WASHINGTON – Victims of the 1998 bombings by al-Qaida of the U.S. embassies in Kenya and Tanzania are entitled to billions of dollars in punitive damages from Sudan, the Supreme Court ruled Monday.
The bombings killed 224 people and injured thousands, and courts determined long ago that Sudan enabled them by letting Osama bin Laden operate from the country and providing passports to al-Qaida members.
A judge in Washington awarded more than $10 billion in damages, of which $4.3 billion was for punitive damages.
The question before the court concerned a 2008 amendment to the federal Foreign Sovereign Immunities Act, which generally protects foreign governments from lawsuits, but also details the exceptions to such protection. Acts of terrorism are one such exception.
But a panel of the U.S. Court of Appeals for the D.C. Circuit in 2017 said Congress had not been specific when authorizing retrospective lawsuits that punitive damages were allowed.
In a unanimous decision written by Justice Neil Gorsuch, the Supreme Court disagreed. (Justice Brett Kavanaugh recused himself, presumably because he had been involved with the case while on the D.C. Circuit.)
While perhaps not explicit, “Congress was as clear as it could have been when it authorized plaintiffs to seek and win punitive damages for past conduct” by amending the law to allow suits for past acts of terrorism, Gorsuch wrote.
Damages for the attacks, in which 12 Americans died, were awarded by default, because Sudan did not defend itself in the initial proceedings. It retained lawyers to fight the punitive damages award, however.
“Because retroactive damages of the punitive variety raise special constitutional concerns, Sudan says, we should create and apply a new rule requiring Congress to provide a super-clear statement when it wishes to authorize their use,” Gorsuch wrote.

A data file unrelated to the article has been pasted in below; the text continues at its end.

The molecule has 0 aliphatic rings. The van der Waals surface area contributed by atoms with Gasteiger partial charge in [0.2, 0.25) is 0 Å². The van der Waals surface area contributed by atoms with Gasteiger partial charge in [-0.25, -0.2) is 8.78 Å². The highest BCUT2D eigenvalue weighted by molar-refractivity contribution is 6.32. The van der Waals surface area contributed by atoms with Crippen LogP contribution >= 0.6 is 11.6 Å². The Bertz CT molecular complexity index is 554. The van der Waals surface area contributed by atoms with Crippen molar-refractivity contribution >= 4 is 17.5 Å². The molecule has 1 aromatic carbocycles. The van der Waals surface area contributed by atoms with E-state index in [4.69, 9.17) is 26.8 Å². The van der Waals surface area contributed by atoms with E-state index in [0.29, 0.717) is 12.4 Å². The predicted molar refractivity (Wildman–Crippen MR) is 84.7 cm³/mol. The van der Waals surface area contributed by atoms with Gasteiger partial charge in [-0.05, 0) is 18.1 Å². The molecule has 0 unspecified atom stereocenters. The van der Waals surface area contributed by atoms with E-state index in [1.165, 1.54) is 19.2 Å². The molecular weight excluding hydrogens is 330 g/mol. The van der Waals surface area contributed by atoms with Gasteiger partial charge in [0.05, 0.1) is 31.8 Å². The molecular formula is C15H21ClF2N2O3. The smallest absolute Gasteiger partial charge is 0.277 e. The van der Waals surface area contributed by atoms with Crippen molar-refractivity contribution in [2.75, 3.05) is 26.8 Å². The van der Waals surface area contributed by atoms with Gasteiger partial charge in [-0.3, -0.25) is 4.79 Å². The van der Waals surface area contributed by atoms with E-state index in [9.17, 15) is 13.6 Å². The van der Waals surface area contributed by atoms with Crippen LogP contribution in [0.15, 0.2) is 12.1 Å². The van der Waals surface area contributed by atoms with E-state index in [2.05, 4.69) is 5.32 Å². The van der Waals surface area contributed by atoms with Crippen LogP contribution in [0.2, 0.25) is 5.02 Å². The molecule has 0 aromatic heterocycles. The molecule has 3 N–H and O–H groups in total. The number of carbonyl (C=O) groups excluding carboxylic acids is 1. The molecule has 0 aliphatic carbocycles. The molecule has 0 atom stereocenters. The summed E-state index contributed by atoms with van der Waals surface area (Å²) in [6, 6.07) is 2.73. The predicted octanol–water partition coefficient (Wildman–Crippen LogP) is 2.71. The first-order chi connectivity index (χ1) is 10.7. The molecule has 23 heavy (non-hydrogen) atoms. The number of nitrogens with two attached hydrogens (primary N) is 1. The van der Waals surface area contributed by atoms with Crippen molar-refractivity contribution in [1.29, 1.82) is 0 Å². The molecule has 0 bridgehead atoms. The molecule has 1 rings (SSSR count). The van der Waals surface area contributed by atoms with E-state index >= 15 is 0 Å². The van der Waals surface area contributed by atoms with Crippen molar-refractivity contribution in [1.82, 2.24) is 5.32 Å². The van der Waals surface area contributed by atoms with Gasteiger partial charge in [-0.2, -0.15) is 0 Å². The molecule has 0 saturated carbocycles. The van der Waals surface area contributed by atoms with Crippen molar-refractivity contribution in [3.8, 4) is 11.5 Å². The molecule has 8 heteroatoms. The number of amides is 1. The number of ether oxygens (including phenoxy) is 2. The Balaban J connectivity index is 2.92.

“We decline this invitation.”
The Department of Justice had endorsed the claim for punitive damages.
Most of the more than 500 people involved in the case are foreign citizens who were either U.S. government employees, contractors injured in the bombings or survivors of those killed.
“It’s hard to imagine an act more deserving of punitive damages, and we are deeply gratified that the Supreme Court has validated the right of our clients to receive this measure of compensation,” Matthew McGill, a lawyer for the Kenya victims, said in a statement. “We are hopeful that this soon will lead Sudan to reach a just and equitable resolution with its victims.”
Sudan responded to the decision by noting that the damages were awarded under federal and state law, and that state law claims “are subject to further litigation.”
“Sudan looks forward to further proceedings in this continuing litigation, while it remains engaged with the United States in negotiations to normalize the bilateral relationship,” said the statement sent by lawyer Christopher Curran. “As always, Sudan expresses sympathy for the victims of the acts of terrorism at issue, but reaffirms that it was not involved in any wrongdoing in connection with those acts.”